The Government is announcing today a change in the arrangements for Ministerial pay for Ministers in the House of Lords, and associated Lords officeholders.
Salaries to which Ministers are entitled increase each April in line with legislation in the Ministerial and Other Salaries Act 1975. This increase is linked to the average increase in the three Senior Civil Service pay band mid-points.
Notwithstanding, in 2010 under the Coalition Government, Government Ministers’ pay was cut by 5 per cent in cash terms and frozen for the remainder of the parliamentary term. This ‘freeze’ has continued under the subsequent Conservative Government. In practice, all Ministers have been asked to waive the increases, which would otherwise have been applied in recognition of the wider pay restraints that have been in place in the public sector. We are grateful to all those who have honoured this approach in recent years. This represents a reduction in Lords Ministerial salaries by 16.4 per cent in real terms since 2010.
However, as a result, this has resulted in a disparity between the treatment of Lords Ministers and Commons Ministers. Commons Ministers have the MP element of their salary uprated each year by the Independent Parliamentary Standards Authority (IPSA) recommendation, which is set in line with ONS statistics for the yearly increase in average public sector earnings. By contrast, Lords Ministers are only entitled to a Lords Office Holder allowance (if based outside of Greater London) which is not subject to an annual increase and Lords Ministers based inside of Greater London, can only claim a significantly reduced allowance for their duties. By comparison, a Secretary of State in the Commons would receive an overall rise of 1.4 per cent this year to their total salary. There is also a disparity between paid Lords Ministers, and members of the Lords (including unpaid Ministers) who claim allowances.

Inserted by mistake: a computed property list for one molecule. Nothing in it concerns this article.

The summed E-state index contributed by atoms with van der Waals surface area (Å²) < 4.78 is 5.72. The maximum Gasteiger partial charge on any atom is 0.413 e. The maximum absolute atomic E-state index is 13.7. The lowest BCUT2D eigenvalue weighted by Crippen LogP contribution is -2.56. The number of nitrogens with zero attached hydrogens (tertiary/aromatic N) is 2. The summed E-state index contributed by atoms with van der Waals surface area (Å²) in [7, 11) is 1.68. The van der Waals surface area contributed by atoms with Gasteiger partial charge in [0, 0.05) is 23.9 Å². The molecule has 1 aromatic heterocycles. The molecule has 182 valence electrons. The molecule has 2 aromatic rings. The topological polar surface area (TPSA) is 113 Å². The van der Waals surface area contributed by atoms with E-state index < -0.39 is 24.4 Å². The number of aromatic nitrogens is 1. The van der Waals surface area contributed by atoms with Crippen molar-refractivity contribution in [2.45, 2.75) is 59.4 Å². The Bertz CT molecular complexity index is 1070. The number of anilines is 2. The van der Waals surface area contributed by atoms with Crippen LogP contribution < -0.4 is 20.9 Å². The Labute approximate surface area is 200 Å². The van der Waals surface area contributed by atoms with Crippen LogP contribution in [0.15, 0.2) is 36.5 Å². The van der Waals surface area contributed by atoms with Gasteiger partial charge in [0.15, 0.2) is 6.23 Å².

On her appointment, the Prime Minister made clear that she wanted to retain the waivers for Ministerial pay. After careful consideration, however, she has decided to amend the arrangements for Lords Ministers, to bring it into broad parity with the approach taken in the Commons. From this year, they will no longer be asked to waive the increases which have been applied, but not claimed, since 2015 and instead will be entitled to claim their full entitled salaries. This amounts to an increase of 1.4 per cent this year, and just under 3.3 per cent, after including the entitled increases, since 2015. Again, this broadly reflects the changes in the Commons since 2015
Commons Ministers will continue to receive the same pay arrangements as before, and Ministerial salaries will continue to be kept under review. Updated transparency data for all Ministerial salaries will be published on gov.uk in due course.